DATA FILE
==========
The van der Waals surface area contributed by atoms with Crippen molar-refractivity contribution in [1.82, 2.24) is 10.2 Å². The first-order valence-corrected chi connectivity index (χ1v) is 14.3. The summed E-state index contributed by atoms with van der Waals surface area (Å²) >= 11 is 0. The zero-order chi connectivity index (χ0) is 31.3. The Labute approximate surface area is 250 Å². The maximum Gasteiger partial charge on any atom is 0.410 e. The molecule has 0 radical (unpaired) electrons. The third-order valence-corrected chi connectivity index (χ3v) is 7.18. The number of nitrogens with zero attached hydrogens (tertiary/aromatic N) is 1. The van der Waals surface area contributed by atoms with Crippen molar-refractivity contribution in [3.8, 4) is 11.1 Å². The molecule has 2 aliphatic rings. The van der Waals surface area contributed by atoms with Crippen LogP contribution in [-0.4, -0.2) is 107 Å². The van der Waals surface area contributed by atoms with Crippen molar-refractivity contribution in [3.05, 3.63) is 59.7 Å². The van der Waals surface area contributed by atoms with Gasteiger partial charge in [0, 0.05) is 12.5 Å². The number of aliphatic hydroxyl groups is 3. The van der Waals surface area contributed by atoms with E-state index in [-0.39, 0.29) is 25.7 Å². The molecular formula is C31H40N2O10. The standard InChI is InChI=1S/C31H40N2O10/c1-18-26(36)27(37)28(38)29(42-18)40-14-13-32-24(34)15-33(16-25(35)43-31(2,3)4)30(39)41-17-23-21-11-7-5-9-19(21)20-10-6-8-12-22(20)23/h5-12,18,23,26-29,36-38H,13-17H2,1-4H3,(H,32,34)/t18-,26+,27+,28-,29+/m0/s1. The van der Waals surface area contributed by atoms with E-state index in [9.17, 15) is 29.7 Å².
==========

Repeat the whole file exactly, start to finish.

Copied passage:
The van der Waals surface area contributed by atoms with Crippen molar-refractivity contribution in [1.82, 2.24) is 10.2 Å². The first-order valence-corrected chi connectivity index (χ1v) is 14.3. The summed E-state index contributed by atoms with van der Waals surface area (Å²) >= 11 is 0. The zero-order chi connectivity index (χ0) is 31.3. The Labute approximate surface area is 250 Å². The maximum Gasteiger partial charge on any atom is 0.410 e. The molecule has 0 radical (unpaired) electrons. The third-order valence-corrected chi connectivity index (χ3v) is 7.18. The number of nitrogens with zero attached hydrogens (tertiary/aromatic N) is 1. The van der Waals surface area contributed by atoms with Crippen molar-refractivity contribution in [3.8, 4) is 11.1 Å². The molecule has 2 aliphatic rings. The van der Waals surface area contributed by atoms with Crippen LogP contribution in [-0.4, -0.2) is 107 Å². The van der Waals surface area contributed by atoms with Crippen molar-refractivity contribution in [3.05, 3.63) is 59.7 Å². The van der Waals surface area contributed by atoms with Gasteiger partial charge in [0, 0.05) is 12.5 Å². The number of aliphatic hydroxyl groups is 3. The van der Waals surface area contributed by atoms with E-state index in [-0.39, 0.29) is 25.7 Å². The molecular formula is C31H40N2O10. The standard InChI is InChI=1S/C31H40N2O10/c1-18-26(36)27(37)28(38)29(42-18)40-14-13-32-24(34)15-33(16-25(35)43-31(2,3)4)30(39)41-17-23-21-11-7-5-9-19(21)20-10-6-8-12-22(20)23/h5-12,18,23,26-29,36-38H,13-17H2,1-4H3,(H,32,34)/t18-,26+,27+,28-,29+/m0/s1. The van der Waals surface area contributed by atoms with E-state index in [9.17, 15) is 29.7 Å².